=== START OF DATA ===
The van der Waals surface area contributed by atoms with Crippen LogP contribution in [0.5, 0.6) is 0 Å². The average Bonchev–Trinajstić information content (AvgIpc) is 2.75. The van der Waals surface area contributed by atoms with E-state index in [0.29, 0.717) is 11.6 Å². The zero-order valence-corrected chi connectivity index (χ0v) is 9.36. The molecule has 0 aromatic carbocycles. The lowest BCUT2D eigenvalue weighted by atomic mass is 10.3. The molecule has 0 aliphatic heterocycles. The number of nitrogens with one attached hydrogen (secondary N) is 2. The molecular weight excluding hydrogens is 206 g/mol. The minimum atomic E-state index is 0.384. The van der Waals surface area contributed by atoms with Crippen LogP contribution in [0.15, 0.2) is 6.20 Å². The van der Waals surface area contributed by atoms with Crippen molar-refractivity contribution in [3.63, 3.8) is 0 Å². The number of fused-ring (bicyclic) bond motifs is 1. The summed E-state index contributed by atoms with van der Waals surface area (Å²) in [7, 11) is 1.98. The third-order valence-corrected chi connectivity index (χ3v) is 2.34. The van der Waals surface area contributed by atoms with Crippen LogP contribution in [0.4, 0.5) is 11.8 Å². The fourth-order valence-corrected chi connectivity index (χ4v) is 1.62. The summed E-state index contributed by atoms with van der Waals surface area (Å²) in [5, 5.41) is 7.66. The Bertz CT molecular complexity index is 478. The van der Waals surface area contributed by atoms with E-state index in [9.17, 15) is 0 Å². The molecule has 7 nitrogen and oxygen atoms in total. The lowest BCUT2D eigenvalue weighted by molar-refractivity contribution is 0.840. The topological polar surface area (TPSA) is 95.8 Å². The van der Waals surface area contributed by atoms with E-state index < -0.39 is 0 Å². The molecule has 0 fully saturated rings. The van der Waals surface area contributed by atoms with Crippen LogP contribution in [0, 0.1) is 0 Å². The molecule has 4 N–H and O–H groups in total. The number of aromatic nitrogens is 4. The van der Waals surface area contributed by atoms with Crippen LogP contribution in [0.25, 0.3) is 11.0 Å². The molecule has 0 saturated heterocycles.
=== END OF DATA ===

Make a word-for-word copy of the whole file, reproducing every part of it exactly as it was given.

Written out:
The van der Waals surface area contributed by atoms with Crippen LogP contribution in [0.5, 0.6) is 0 Å². The average Bonchev–Trinajstić information content (AvgIpc) is 2.75. The van der Waals surface area contributed by atoms with E-state index in [0.29, 0.717) is 11.6 Å². The zero-order valence-corrected chi connectivity index (χ0v) is 9.36. The molecule has 0 aromatic carbocycles. The lowest BCUT2D eigenvalue weighted by atomic mass is 10.3. The molecule has 0 aliphatic heterocycles. The number of nitrogens with one attached hydrogen (secondary N) is 2. The molecular weight excluding hydrogens is 206 g/mol. The minimum atomic E-state index is 0.384. The van der Waals surface area contributed by atoms with Crippen LogP contribution in [0.15, 0.2) is 6.20 Å². The van der Waals surface area contributed by atoms with Crippen molar-refractivity contribution in [3.63, 3.8) is 0 Å². The number of fused-ring (bicyclic) bond motifs is 1. The summed E-state index contributed by atoms with van der Waals surface area (Å²) in [7, 11) is 1.98. The third-order valence-corrected chi connectivity index (χ3v) is 2.34. The van der Waals surface area contributed by atoms with Crippen LogP contribution in [0.4, 0.5) is 11.8 Å². The fourth-order valence-corrected chi connectivity index (χ4v) is 1.62. The summed E-state index contributed by atoms with van der Waals surface area (Å²) in [5, 5.41) is 7.66. The Bertz CT molecular complexity index is 478. The van der Waals surface area contributed by atoms with E-state index in [9.17, 15) is 0 Å². The molecule has 7 nitrogen and oxygen atoms in total. The lowest BCUT2D eigenvalue weighted by molar-refractivity contribution is 0.840. The topological polar surface area (TPSA) is 95.8 Å². The van der Waals surface area contributed by atoms with E-state index < -0.39 is 0 Å². The molecule has 0 fully saturated rings. The van der Waals surface area contributed by atoms with Crippen LogP contribution in [0, 0.1) is 0 Å². The molecule has 4 N–H and O–H groups in total. The number of aromatic nitrogens is 4. The van der Waals surface area contributed by atoms with Crippen LogP contribution in [0.25, 0.3) is 11.0 Å². The molecule has 0 saturated heterocycles.